DUBAI: Dubai property developer Nakheel will repay all its outstanding debt to banks by August this year, four years ahead of the schedule mandated by its restructuring plan, the state-run company's chairman said on Wednesday.
The repayments will total 5.54 billion dirhams ($1.5 billion), and will be funded from Nakheel's own resources rather than support from the Dubai government, Ali Rashid Lootah told a news conference.
Nakheel's announcement was another sign that Dubai, and the balance sheets of its state-linked firms, are recovering strongly from the emirate's 2008-2009 property market crash.
Nakheel was a prominent casualty of the crash, which pushed it close to default and forced it to restructure its debt. But in April this year, the company reported a 28 percent year-on-year increase in first-quarter net profit to 629 million dirhams, on revenues of 1.37 billion dirhams.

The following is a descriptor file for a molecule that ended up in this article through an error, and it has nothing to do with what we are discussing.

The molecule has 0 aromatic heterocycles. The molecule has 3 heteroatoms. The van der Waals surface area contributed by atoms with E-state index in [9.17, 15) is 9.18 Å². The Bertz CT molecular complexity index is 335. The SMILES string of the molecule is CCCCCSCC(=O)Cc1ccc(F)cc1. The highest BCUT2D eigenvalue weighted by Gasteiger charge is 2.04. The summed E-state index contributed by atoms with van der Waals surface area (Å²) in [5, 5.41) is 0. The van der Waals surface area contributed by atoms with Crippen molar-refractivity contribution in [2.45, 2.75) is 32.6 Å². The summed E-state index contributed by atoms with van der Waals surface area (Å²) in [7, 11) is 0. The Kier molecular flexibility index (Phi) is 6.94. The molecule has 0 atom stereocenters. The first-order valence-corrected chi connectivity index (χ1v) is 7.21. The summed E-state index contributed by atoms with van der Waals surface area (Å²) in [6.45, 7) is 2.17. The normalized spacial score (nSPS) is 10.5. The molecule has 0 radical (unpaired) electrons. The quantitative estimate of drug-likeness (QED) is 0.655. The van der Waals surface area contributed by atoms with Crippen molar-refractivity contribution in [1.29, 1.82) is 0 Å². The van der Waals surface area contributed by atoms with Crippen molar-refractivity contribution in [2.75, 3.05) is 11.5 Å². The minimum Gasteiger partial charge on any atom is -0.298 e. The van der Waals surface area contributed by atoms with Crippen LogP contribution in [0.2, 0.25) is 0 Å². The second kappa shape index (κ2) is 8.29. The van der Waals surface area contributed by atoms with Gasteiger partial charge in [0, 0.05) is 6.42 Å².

In February, Nakheel said it had initiated early repayment of 2.35 billion dirhams of bank debt 18 months ahead of maturity in September 2015.
Lootah said the early debt repayments were made possible by cash collections of 25 billlion dirhams between 2010 and 2014 as it delivered properties.
He also indicated that after emerging from the crash, the company was keen on building new properties in the hospitality, retail and leasing sectors. Nakheel plans to build 10 hospitality projects in under three years and invest 4 billion dirhams in that sector, he said.
"We have healthy cash flow and and we expect it to remain positive. We're not restricted by the restructuring," Lootah said, adding that local banks were no longer restraining themselves from lending so it was easier to obtain funding.
Nakheel will look at raising new funding by the end of this year and all options are open, including conventional bonds, sukuk and an initial public offer of its shares, Lootah said.
He said he was not worried that soaring Dubai property prices, which have jumped roughly a third in the past 12 months, might destabilise the economy, as the company was still seeing its sales increase. (Reuters)